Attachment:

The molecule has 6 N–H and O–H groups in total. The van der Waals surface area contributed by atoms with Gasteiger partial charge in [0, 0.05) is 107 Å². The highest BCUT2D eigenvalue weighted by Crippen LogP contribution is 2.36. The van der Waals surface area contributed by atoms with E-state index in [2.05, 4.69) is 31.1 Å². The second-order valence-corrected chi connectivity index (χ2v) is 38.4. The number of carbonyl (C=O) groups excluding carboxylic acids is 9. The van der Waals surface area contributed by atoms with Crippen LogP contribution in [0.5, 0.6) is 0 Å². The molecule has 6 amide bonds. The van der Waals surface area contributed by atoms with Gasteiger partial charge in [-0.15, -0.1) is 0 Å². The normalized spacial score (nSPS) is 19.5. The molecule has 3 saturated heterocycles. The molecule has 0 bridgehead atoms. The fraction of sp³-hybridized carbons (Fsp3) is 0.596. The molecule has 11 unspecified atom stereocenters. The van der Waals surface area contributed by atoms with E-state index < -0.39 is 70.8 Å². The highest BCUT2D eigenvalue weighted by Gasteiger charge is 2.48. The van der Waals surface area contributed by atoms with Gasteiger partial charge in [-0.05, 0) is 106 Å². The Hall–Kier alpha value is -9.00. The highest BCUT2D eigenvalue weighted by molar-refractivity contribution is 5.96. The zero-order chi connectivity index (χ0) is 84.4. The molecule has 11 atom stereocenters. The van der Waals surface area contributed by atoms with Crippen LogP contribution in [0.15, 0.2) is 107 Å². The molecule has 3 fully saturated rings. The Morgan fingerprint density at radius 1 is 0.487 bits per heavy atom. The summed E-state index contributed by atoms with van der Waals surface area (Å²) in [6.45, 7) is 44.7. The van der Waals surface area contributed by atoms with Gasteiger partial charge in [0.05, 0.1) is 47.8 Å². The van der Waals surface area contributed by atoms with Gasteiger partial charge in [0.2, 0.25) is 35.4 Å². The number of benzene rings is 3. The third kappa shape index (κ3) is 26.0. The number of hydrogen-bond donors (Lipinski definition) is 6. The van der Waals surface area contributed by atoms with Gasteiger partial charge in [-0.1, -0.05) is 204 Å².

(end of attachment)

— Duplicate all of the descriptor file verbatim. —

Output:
The molecule has 6 N–H and O–H groups in total. The van der Waals surface area contributed by atoms with Gasteiger partial charge in [0, 0.05) is 107 Å². The highest BCUT2D eigenvalue weighted by Crippen LogP contribution is 2.36. The van der Waals surface area contributed by atoms with E-state index in [2.05, 4.69) is 31.1 Å². The second-order valence-corrected chi connectivity index (χ2v) is 38.4. The number of carbonyl (C=O) groups excluding carboxylic acids is 9. The van der Waals surface area contributed by atoms with Crippen LogP contribution in [0.5, 0.6) is 0 Å². The molecule has 6 amide bonds. The van der Waals surface area contributed by atoms with Gasteiger partial charge in [-0.15, -0.1) is 0 Å². The normalized spacial score (nSPS) is 19.5. The molecule has 3 saturated heterocycles. The molecule has 0 bridgehead atoms. The fraction of sp³-hybridized carbons (Fsp3) is 0.596. The molecule has 11 unspecified atom stereocenters. The van der Waals surface area contributed by atoms with E-state index < -0.39 is 70.8 Å². The highest BCUT2D eigenvalue weighted by Gasteiger charge is 2.48. The van der Waals surface area contributed by atoms with Gasteiger partial charge in [-0.05, 0) is 106 Å². The Hall–Kier alpha value is -9.00. The highest BCUT2D eigenvalue weighted by molar-refractivity contribution is 5.96. The zero-order chi connectivity index (χ0) is 84.4. The molecule has 11 atom stereocenters. The van der Waals surface area contributed by atoms with Crippen LogP contribution in [0.15, 0.2) is 107 Å². The molecule has 3 fully saturated rings. The Morgan fingerprint density at radius 1 is 0.487 bits per heavy atom. The summed E-state index contributed by atoms with van der Waals surface area (Å²) in [6.45, 7) is 44.7. The van der Waals surface area contributed by atoms with Gasteiger partial charge in [0.05, 0.1) is 47.8 Å². The van der Waals surface area contributed by atoms with Gasteiger partial charge in [0.2, 0.25) is 35.4 Å². The number of benzene rings is 3. The third kappa shape index (κ3) is 26.0. The number of hydrogen-bond donors (Lipinski definition) is 6. The van der Waals surface area contributed by atoms with Gasteiger partial charge in [-0.1, -0.05) is 204 Å².